This means that if you need to open a menu or position your mouse in the right position, you’ve got some time to do so.
Step 1: Open Grab as in the instructions above.
Step 2: Select “Timed Screenshot” from the Grab menu, or press its shortcut: “Command” + “Shift” + “Z.”
Keep in mind that your mouse cursor will not show up in the screenshot by default. If you want to ensure it’s captured in the frame, click “Preferences” from the main Grab menu and select the mouse icon from the resulting pop-up window.
The cursor will only show up when capturing delayed screenshots, which is just as well since you’ll need your mouse to take screenshots with the other options. We still think the keyboard shortcuts are a better way to capture screenshots, but if you don’t want to memorize anything, Grab is a great alternative.
Using Preview to take a screenshot
Preview, the default tool that allows you to open everything from photos to PDF files on your Mac (here’s how to convert them) has more than a few hidden features. You can edit images with Preview, for instance, simply by clicking the toolbox icon. Preview can also capture screenshots.
Step 1: Open Preview.
Step 2: Highlight “File” in the menu bar.
Step 3: From the drop-down menu, select “Take Screenshot” and then either “From Selection,” “From Window,” or “From Entire Screen,” depending on your preferences.
We prefer the keyboard shortcut method to this one because the former is far quicker, but Preview does offer one main advantage: you can choose where your screenshots end up. The other options on our list automatically save your screenshot to the desktop with a verbose filename. Preview opens the screenshot, lets you make a few edits, and then you can save the file wherever you like. If that matters to you, Preview is a solid choice.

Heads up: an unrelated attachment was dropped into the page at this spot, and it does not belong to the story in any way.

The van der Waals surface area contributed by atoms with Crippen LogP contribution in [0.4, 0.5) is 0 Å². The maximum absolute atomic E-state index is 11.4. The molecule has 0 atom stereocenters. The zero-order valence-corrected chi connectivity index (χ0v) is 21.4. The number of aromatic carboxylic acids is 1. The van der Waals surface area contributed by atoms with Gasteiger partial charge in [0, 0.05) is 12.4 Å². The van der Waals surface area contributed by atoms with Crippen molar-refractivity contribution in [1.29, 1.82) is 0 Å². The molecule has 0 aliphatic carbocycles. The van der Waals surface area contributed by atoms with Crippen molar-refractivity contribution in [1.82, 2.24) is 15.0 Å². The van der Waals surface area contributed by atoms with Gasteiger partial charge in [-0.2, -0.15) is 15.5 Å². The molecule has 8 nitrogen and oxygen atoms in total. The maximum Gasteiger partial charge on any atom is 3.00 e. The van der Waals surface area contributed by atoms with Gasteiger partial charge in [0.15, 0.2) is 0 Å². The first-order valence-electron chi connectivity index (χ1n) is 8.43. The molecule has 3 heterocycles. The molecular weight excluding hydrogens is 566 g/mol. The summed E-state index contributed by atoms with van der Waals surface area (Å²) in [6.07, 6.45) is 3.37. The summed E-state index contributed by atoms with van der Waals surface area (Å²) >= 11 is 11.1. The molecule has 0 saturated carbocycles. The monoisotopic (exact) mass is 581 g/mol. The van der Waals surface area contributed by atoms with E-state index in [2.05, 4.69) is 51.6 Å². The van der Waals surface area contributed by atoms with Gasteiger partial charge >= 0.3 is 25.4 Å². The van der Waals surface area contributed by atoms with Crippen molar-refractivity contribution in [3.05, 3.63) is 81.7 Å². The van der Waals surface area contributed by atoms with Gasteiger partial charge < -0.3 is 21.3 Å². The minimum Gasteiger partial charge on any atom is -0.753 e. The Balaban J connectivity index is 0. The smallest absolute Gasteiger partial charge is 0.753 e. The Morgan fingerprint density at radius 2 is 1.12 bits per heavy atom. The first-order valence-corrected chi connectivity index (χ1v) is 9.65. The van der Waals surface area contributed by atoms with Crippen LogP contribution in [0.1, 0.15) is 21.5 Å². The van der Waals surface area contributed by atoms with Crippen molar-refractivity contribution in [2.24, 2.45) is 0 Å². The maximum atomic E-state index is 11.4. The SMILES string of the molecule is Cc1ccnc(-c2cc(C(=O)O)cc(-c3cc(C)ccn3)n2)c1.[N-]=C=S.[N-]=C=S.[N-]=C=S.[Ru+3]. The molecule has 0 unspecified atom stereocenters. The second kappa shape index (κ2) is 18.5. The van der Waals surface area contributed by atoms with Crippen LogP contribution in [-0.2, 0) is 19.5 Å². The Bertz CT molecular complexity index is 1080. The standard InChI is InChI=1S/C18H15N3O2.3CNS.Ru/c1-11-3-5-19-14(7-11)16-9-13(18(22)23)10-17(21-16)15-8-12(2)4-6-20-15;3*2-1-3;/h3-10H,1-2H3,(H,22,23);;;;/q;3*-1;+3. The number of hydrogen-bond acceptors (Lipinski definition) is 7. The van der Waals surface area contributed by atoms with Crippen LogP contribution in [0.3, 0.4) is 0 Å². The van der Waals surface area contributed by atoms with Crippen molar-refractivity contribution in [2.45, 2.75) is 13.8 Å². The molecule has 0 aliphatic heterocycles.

Taking and saving Mac screenshots
What happens once a screenshot is taken? Assuming you didn’t just send it to the clipboard, your Mac will automatically time stamp the screenshot with the day and time it was taken, before saving it as a PNG file to your desktop. This is handy for immediate reference, but if you’re taking many screenshots in a row, then your desktop will quickly become cluttered with files that sport odd names.
If you’re running the latest version of MacOS, Mojave, there are new organization and quick-editing tools you can take advantage of. Screenshots saved to the desktop are can be quickly grouped together with a right-click to declutter things and when they appear as thumbnails in the corner of your screen shortly after you take them, you can click those images to enable quick-editing through the Markup app.
If you’re running older versions of MacOS, you can always drag the screenshots to the trash, make some modifications via Terminal commands, or use third-party MacOS software. We talk about some of our favorites in our guide to the best MacOS apps.
Take, for example, the TinyTake for Mac app which gives you far greater control over your screenshots and how you take them.